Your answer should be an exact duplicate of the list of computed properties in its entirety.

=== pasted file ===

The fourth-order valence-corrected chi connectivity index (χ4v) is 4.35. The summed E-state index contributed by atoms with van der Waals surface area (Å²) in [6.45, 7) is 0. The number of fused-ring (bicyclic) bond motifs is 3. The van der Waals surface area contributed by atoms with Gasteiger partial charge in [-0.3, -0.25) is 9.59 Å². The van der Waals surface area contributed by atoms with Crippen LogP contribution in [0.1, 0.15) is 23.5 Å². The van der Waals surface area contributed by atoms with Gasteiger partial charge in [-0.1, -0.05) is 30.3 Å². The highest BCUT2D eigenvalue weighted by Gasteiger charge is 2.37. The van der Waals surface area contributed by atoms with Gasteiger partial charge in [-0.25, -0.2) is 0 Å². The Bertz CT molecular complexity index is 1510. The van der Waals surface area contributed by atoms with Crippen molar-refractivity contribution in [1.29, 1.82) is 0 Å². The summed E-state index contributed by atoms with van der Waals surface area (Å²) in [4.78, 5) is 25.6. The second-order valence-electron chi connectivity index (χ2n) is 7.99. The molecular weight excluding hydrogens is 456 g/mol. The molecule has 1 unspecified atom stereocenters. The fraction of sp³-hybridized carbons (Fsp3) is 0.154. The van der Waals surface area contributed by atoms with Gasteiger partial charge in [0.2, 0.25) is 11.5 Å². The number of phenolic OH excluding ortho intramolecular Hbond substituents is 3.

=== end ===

The fourth-order valence-corrected chi connectivity index (χ4v) is 4.35. The summed E-state index contributed by atoms with van der Waals surface area (Å²) in [6.45, 7) is 0. The number of fused-ring (bicyclic) bond motifs is 3. The van der Waals surface area contributed by atoms with Gasteiger partial charge in [-0.3, -0.25) is 9.59 Å². The van der Waals surface area contributed by atoms with Crippen LogP contribution in [0.1, 0.15) is 23.5 Å². The van der Waals surface area contributed by atoms with Gasteiger partial charge in [-0.1, -0.05) is 30.3 Å². The highest BCUT2D eigenvalue weighted by Gasteiger charge is 2.37. The van der Waals surface area contributed by atoms with Gasteiger partial charge in [-0.25, -0.2) is 0 Å². The Bertz CT molecular complexity index is 1510. The van der Waals surface area contributed by atoms with Crippen molar-refractivity contribution in [1.29, 1.82) is 0 Å². The summed E-state index contributed by atoms with van der Waals surface area (Å²) in [4.78, 5) is 25.6. The second-order valence-electron chi connectivity index (χ2n) is 7.99. The molecular weight excluding hydrogens is 456 g/mol. The molecule has 1 unspecified atom stereocenters. The fraction of sp³-hybridized carbons (Fsp3) is 0.154. The van der Waals surface area contributed by atoms with Gasteiger partial charge in [0.2, 0.25) is 11.5 Å². The number of phenolic OH excluding ortho intramolecular Hbond substituents is 3.